For another four years the Olympics are over. Well, four for the Winter Games. The summer Olympiad will be around in just a couple. One of the best things about the Olympics, winter or summer, is that we get to see sports that we’d never see anywhere else. There are some sports we suspect that are designed specifically for the Olympics.
Some competitions you aren’t going to see anywhere else without doing some hard digging. How often do you get to see curling, the biathlon, or the skeleton. In the summer you could look for a while and not find competitive badminton, judo, or canoe slalom on a Saturday afternoon sports show. Our favorite new sport (or new to us) is the Snowboard Cross.
You all know Snowboard Cross. It’s Motocross without the trail bike. Six Snowboarders come down the mountain at the same time, over bumps and lifts, around bends and turns, and try not to wipe out thus sending themselves and half of the remaining field into the side barricades. That part always happens. We didn’t see one heat, men or women, that saw the entire field make it to the finish line standing up. Now that’s competition!
We’re not quite sure how this got added to the Olympics. There are other snowboard events that seem to tie in very well with the “faster, stronger, higher” image of the games. For example, the Parallel Slalom pits two snowboarders together in a snowboard version of the Super-G. Very civilized as far as “falling off a mountain” event can be. Then there are some events like the half-pipe that are reminiscent of the junior high school boy’s dream of winning the Olympics by being the best skateboarder in the neighborhood. But the Snowboard Cross, that’s the right cross between mayhem and competition that makes you sit on the edge of your seat simultaneously wondering, “How do they do that?” and “You’ve got to be nuts to do that.”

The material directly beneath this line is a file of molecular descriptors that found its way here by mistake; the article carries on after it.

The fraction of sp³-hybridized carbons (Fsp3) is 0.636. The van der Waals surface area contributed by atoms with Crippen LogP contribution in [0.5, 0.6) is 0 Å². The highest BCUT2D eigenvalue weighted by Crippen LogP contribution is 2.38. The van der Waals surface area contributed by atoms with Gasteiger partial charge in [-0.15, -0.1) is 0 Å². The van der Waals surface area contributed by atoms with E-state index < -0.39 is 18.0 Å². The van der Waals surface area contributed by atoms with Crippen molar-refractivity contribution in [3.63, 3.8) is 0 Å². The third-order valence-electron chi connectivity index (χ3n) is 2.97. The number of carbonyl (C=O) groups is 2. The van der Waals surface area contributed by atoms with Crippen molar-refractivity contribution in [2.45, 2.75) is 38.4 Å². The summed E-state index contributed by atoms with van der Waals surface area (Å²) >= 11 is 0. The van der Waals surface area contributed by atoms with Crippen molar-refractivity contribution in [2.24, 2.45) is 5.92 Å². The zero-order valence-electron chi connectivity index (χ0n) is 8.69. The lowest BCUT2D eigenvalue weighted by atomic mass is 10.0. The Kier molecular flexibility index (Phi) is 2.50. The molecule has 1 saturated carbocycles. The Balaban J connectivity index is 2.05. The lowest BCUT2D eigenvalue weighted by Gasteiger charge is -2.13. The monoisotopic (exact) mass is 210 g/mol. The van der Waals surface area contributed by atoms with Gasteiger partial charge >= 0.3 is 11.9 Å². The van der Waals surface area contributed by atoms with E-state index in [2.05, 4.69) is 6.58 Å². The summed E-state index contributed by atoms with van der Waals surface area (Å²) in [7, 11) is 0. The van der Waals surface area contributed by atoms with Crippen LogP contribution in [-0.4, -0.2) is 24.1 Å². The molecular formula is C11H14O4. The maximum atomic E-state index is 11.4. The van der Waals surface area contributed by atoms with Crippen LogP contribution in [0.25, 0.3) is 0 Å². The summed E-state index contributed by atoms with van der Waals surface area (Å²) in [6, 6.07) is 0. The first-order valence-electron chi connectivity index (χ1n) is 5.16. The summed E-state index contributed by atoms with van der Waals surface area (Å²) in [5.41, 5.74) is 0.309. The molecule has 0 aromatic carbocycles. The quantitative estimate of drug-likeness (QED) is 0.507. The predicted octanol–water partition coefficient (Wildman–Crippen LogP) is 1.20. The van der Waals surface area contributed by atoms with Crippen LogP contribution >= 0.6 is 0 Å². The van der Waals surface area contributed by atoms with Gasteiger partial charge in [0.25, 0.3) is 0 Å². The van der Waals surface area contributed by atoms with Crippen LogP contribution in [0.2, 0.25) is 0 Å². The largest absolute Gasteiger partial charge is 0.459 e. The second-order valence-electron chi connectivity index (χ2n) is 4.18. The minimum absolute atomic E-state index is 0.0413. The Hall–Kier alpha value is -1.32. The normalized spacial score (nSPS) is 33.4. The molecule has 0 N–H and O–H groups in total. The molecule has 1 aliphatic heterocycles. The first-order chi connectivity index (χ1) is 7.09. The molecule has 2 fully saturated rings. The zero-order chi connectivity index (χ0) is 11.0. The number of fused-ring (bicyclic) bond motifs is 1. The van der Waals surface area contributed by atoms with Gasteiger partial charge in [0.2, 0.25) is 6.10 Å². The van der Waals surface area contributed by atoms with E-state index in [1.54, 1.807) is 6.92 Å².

One of the local sports commentators moaned on the opening day of the Winter Games that they should do something about the sports choices and put in more competitions that people care about like hockey and get rid of the ones that nobody wants to see like curling. What he really was saying is that he has no imagination and no respect for anybody who dares like something that he doesn’t. If he was a true sports “expert” he’d have been in front of his television every broadcast minute and drunk in the variety of competitions presented at the Olympics and no place else.
Perhaps your favorite new sport isn’t one of the Olympic events either. But maybe it’s influenced by what’s happened over the past two weeks. The luge reminds us of an old fashioned snow shovel race. Sort of. And there are lots of things you can do with a snow shovel besides ride on one. There could be competitive snow throwing – how far, how high, high flat, and/or how even can you make your driveway lining snow piles. Or maybe you’re more influenced by the bob sled. Dig out that old Flexible Flyer, find three of your closest friends, and see how fast you slide off your roof, over the front lawn, across the street, through the neighbor’s freshly made snowman, and into his garage.
It’s hard to imagine that with so many different sports at the same time that one cannot be fascinated with the sport itself. Is it something completely new – or new to you? Is it something that reminds you of your youth? We know we’ve been moved by what we’ve watched during these competitions. They gave us the opportunity to look at other parts of the world and see what those people think of when they think “faster, stronger, higher.” We’re certain that with an open mind even Mr. Cynical Sports Show Host would have discovered a new favorite sport. Maybe even Snowboard Cross. After all, how often can you find a junior high school boy’s fantasy come true complete with real gold medals?
Now, that’s what we think. Really. How ‘bout you?